February 26, 2002 by Amara D. Angelica
In 1964, physicist-musician Dr. Robert Moog invented a new technology that would revolutionize music: the electronic music synthesizer. Like the personal computer and the Web, the synthesizer has put the tools of creating music in the hands of everyone.
After creating and running several companies1 to develop and market his products, Moog joined Kurzweil Music Systems as VP of New Product Development in 1984, just after the Kurzweil 250 synthesizer, the first electronic instrument to successfully emulate a grand piano, came out.
Moog worked on a series of home products and the Kurzweil 150 (which used additive synthesis, allowing musicians to invent new sounds) and the Kurzweil 1000 line, the first instrument to use proprietary sound modeling technology on a single chip.
“He was a sage advisor on our plans and designs,” said Ray Kurzweil, who as CEO of Kurzweil Music Systems at that time. “He was particularly sensitive to the needs of the users, and articulated the musician’s perspective. He was very interested in new ways of controlling music.”
This interest in empowering musicians goes back to 1954, when Moog developed his first commercial product, the Theremin Model 201, named after the Russian inventor, Leon Theremin. The first purely electronic musical instrument, the theremin is played simply by moving the hands near two antennas on the device to control pitch and loudness.
Moog’s current company, Big Briar, Inc.2, has recently brought back this instrument as the EthervoxR MIDI theremin. “It enables musicians to incorporate theremin-type control in a wide range of musical gestures,” said Moog. “So far, few musicians have explored this feature. I believe that use of theremin-type control — the direct application of hand gestures to control musical material–will continue to develop, but over a long period of time.”
One direction in which this kind of technology might develop is suggested by MIT professor Tod Machover’s “hyperinstruments” project, which is developing devices that allow non-musicians to shape and create complex and interesting musical pieces by using gestures or word descriptions (such as musical “adjectives”).
How about creating music using real-time motion-capture of body movements, similar to Ray Kurzweil’s Ramoma virtual performance experiments? Multiple musical parameters could be controlled by making specific body motions. This might be especially interesting in generating “5.1″ surround-sound CDs and DVDs for home theaters.
“Multidimensional control of musical material is valuable, but it has to be intuitively accessible,” advised Moog. That’s one of the appeals of the current “vintage synth3” movement, he said, which is “basically a return to the analog technology that shaped the sound of the pop music of the ’70′s. Musicians now understand that the versatility, accessibility, and relative ease of control of ‘vintage analog’ are valuable musical resources, which are on a par with but complementary to the resources of digital sound production.”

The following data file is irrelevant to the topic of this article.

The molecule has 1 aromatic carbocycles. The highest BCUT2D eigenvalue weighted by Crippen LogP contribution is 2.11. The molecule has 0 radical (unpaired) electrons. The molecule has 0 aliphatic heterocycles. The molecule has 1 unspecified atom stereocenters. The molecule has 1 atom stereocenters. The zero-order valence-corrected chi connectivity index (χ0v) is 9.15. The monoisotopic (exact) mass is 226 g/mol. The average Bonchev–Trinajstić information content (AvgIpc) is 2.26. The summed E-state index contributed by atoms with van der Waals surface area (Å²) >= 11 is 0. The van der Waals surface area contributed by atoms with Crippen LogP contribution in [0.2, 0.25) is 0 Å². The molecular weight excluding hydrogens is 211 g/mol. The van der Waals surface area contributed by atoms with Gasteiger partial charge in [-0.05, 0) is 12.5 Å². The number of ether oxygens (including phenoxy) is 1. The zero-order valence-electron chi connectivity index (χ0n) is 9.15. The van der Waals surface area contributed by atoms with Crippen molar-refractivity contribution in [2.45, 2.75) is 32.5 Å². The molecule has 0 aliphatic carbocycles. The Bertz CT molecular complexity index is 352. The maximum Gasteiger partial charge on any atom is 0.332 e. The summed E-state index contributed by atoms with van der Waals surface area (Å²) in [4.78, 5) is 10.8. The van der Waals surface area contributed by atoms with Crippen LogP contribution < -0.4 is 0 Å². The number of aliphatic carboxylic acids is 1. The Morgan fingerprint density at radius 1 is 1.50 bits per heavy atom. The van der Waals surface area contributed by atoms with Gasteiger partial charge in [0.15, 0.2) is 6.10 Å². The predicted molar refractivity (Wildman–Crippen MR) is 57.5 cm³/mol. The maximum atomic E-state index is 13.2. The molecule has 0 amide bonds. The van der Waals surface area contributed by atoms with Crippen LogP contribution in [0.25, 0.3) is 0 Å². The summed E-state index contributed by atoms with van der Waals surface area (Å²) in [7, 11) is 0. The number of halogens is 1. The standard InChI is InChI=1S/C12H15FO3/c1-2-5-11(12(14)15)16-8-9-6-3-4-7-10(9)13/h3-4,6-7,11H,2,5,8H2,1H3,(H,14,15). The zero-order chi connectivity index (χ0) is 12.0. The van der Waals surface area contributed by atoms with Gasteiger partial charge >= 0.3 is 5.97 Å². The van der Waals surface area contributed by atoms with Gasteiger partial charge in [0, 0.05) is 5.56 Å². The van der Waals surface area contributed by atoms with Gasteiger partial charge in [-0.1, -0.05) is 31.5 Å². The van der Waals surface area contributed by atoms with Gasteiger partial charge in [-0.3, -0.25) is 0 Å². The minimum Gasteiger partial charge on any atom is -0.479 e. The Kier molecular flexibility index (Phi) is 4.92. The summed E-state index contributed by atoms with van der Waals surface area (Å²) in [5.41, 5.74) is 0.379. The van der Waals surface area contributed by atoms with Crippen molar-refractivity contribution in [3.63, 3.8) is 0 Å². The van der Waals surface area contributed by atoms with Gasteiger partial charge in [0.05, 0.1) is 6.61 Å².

The big advantage of analog technology is that musicians can continuously control the pitch, timbre (quality), envelope (sound buildup and decay for a note) and other parameters and easily experiment with different effects in real time.
That’s why Moog is bringing back the world’s best-selling analog synthesizer, the Minimoog (popular with rock musicians in the 70s) as the MinimoogR VoyagerTM, which is going into production shortly. The new device adds MIDI control so it can interface with computer software, velocity- and pressure-sensitive keys, a 3-D touchpad, and other improvements.
“Once production is under way, we engineers here will be designing products that build on the Minimoog tradition.” The products will be determined by the results of ongoing market research, he added.
Photo courtesy of Big Briar, Inc.
But Moog is also concerned about a downside of modern electronic instruments. “While the synthesizer has made it easier to create music — even simulate an entire orchestra on the desktop, music, especially mainstream pop music, will continue to become more a craft that is practiced by one person at a time ‘offline’ in a studio, and less a real-time group activity (i.e. live performance). If that happens, then I believe that we will have lost a valuable cultural resource. I personally am interested in directing music technology toward live performance. We need lots more activities that bring people together, not isolate them.”
Moog’s pioneering work was publicly recognized on Feb. 27, 2002, when the National Academy of Recording Arts & Sciences gave him the Technical GRAMMY Award for “contributions of outstanding technical significance to the recording field.”
“This a recognition richly deserved for your seminal contributions,” said Kurzweil. “I greatly value the years we spent working together at Kurzweil Music Systems during the late 1980s, and the times our paths have crossed since. Your consistently thoughtful insights into the art and science of creating music, and the intimate interaction between the musician and her musical instrument, have always deeply impressed me. I have to say that you’re one of those people whose ideas I always listen to most carefully.”
See Ray Kurzweil’s congratulatory remarks honoring Bob Moog, to appear in the 2002 GRAMMY Awards program.
Amara D. Angelica, editor of KurzweilAI.net, is a musician experimenting with both analog and digital synthesizers
1. The Moog Archives, created by Roger Luther, General Manager of Bob Moog’s various companies until 1993, chronicles these companies and products.
2. “We have recently reacquired ownership of the registration of the Moog MusicR and MinimoogR trademarks and are now in the process of changing the name of our company from Big Briar to Moog Music, Inc.”–Bob Moog.